Pakistan lost $1.66 billion in Trump’s 2018 aid freeze
The department of defense put a dollar figure on the administration’s growing dissatisfaction with Pakistan Tuesday with Pentagon informing reporters that “$1.66 billion of security assistance to Pakistan is suspended.Updated: Nov 21, 2018 23:23 IST
The department of defense put a dollar figure on the administration’s growing dissatisfaction with Pakistan Tuesday with Pentagon informing reporters that “$1.66 billion of security assistance to Pakistan is suspended.” No details were offered, triggering speculation in some quarters that this was an add-on suspension, of new funds, in view of recent criticism of Pakistan by the US president over Osama bin Laden.
“This is not a new decision or a new announcement on the Coalition Support Funds (CSF) security assistance freeze,” Lt Colonel Kone Faulkner, Pentagon spokesperson, said in an email to Hindustan Times, referring to the programme under which Pakistan has received the bulk of US security assistance, as reimbursement for operations undertaken to assist US-led international coalition force in Afghanistan.
“The suspension of security assistance to Pakistan was announced in January 2018. CSF is included in the suspension, which remains in place. The $1.66 billion figure provided yesterday is a total of security assistance dollars to Pakistan that has been suspended to date.”
The Trump administration had announced in January it was suspending nearly $2 billion in security assistance to Pakistan for its failure to take decisive action against terrorists operating from its soil. A remaining portion of that suspended money — $300 million — was repurposed some months ago at the end of the fiscal year on September 30.
That was also seen erroneously as new suspension, a US official said on background. “It was repurposed to be spent under under a different budgetary head to prevent it from lapsing.” That money was from the defense department’s 2018 budget — the National Defense Appropriation Act, 2018 — and it would have lapsed as unspent allocation.
An amount of approximately the same amount, $300 million, is “sitting there, standing by for Pakistan for this year (from the 2019 budget) should the suspension be lifted”, the official said, adding, on background once again, that determination will be made at the presidential level,. The secretary of state has to make the determination technically, and certify it, based on Pakistani counter-terrorism actions, for the money to be released.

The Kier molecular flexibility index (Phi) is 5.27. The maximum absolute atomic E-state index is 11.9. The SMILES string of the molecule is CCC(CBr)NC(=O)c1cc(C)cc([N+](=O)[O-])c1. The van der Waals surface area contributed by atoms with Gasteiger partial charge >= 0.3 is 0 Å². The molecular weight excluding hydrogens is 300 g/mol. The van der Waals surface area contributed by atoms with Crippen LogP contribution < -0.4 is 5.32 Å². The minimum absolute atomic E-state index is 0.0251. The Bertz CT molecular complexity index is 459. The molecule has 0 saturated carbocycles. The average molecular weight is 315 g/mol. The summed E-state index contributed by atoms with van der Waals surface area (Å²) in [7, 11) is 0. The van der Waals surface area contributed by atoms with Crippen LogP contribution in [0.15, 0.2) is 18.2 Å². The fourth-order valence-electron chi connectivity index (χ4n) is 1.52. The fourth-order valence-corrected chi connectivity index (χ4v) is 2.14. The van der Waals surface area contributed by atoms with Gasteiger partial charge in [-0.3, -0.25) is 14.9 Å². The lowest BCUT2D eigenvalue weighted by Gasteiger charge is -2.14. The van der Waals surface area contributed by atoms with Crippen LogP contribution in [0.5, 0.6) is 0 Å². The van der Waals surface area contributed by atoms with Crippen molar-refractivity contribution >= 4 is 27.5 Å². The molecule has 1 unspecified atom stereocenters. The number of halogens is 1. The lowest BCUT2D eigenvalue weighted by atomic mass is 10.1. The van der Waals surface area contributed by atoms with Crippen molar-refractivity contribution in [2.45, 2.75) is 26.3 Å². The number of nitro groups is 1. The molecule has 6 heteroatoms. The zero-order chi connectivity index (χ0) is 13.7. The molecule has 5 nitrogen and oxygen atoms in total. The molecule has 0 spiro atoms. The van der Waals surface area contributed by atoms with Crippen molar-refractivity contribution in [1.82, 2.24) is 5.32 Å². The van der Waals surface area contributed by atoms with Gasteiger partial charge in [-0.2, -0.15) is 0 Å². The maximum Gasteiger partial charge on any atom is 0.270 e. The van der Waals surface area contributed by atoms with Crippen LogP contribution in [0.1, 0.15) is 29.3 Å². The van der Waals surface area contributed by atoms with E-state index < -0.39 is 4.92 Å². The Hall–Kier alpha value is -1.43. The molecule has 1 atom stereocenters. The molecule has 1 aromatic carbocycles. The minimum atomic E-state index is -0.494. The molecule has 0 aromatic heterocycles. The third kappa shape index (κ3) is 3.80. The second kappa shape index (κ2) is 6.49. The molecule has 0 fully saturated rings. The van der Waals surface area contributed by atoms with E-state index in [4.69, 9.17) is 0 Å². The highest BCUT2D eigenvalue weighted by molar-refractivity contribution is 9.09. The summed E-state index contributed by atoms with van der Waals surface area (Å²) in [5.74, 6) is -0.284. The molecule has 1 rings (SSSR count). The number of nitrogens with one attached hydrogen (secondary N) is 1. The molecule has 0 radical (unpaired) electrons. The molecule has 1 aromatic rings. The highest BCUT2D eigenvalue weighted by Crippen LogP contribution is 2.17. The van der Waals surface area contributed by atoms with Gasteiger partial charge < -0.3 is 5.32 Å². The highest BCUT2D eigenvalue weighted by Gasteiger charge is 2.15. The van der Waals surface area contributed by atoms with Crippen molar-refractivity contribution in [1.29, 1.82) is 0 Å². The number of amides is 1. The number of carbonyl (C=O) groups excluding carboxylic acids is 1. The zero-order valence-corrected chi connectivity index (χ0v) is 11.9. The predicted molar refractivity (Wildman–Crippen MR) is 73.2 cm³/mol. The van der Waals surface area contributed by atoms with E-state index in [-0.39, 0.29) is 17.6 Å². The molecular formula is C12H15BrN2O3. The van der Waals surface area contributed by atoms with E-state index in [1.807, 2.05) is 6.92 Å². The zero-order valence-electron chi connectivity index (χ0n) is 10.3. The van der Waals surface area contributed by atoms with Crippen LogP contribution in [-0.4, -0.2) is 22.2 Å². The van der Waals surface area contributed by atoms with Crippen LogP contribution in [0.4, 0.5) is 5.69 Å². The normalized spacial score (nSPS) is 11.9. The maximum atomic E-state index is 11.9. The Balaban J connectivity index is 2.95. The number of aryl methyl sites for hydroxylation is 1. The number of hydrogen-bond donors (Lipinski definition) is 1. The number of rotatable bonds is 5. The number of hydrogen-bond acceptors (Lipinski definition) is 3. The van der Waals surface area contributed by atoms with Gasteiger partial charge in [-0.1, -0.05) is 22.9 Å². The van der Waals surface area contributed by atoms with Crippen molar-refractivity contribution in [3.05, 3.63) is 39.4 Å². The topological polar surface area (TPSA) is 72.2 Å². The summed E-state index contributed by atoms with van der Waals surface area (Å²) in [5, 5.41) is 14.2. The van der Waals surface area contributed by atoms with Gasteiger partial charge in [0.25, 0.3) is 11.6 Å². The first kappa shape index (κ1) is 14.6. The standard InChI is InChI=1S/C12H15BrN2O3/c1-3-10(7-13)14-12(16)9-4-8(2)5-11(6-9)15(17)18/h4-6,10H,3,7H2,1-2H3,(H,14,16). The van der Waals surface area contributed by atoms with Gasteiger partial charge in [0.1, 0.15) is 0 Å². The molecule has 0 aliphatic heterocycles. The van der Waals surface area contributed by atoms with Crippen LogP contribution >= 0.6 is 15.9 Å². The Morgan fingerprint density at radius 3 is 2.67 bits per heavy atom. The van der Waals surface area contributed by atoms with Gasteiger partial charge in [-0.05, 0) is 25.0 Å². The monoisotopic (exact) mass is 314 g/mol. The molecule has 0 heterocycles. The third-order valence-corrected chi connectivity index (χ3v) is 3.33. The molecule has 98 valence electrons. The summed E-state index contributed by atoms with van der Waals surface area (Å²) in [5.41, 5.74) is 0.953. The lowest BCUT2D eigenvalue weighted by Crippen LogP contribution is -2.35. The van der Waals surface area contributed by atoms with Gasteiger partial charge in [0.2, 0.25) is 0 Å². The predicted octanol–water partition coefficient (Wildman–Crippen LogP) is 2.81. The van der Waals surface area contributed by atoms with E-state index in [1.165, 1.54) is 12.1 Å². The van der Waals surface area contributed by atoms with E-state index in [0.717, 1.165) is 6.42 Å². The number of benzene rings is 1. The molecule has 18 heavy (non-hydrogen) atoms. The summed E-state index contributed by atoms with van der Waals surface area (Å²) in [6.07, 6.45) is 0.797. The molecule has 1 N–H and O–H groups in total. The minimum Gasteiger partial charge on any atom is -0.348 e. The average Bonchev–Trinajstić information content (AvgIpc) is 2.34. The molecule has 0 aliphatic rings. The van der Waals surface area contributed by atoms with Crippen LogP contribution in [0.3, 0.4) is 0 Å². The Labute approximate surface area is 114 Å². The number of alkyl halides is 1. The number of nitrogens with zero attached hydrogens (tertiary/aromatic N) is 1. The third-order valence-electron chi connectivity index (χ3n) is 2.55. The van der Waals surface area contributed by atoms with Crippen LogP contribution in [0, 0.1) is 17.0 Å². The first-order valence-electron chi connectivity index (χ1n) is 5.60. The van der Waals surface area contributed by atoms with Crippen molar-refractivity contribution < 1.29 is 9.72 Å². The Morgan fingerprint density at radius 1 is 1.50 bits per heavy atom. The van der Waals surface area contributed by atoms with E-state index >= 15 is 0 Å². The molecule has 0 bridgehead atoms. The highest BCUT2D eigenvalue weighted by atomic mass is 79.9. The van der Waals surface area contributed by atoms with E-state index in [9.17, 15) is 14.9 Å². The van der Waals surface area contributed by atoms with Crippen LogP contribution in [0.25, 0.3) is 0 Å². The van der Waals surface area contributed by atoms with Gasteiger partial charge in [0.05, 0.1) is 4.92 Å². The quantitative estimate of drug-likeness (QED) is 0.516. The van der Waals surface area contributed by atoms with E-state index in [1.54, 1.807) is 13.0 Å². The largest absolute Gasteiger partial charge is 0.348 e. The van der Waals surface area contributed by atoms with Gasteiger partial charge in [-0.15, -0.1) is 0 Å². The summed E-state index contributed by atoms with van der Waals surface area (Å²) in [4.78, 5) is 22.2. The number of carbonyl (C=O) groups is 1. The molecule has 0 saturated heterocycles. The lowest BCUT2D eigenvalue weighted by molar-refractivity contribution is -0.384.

The Trump administration has continued to press Pakistan to do more in bilateral settings and meetings and through public remarks and comments, making counter-terrorism the headline topic in engagements with the new government of Prime Minister Imran Khan as well.
Those exchanges have not always been pleasant. President Trump denounced Pakistan in a recent interview to Fox New for “not doing a damn thing” for the United States despite the billions it has received in assistance. He cited as evidence fact that Osama bin Laden was living in a “beautiful” mansion in Abbottabad in Pakistan, before a US navy SEALs team killed him in 2011.
Prime Minister Khan hit back in a series of tweets. “No Pakistani was involved in 9/11 but Pak decided to participate in US War on Terror. Pakistan suffered 75,000 casualties in this war & over $123 bn was lost to economy. US ‘aid’ was a minuscule $20 bn.”
But there is approximately $300 million on the table for Pakistan if it able to provide sufficient proof it’s taking decisive counter-terrorism measures indeed, provided it can.
”It will take more than cosmetic steps by Pakistan to get the Trump administration to unfreeze security assistance,” said Joshua White, a former Pentagon official. “Washington is looking for serious and sustained efforts against the Haqqanis [Haqqani Network], and active measures to incentivize the Taliban to engage in peace talks.”
He added: “I also suspect that any resumption of security assistance would be phased, focusing first on restoring military exchanges and narrowly-targeted counterterrorism assistance programs.”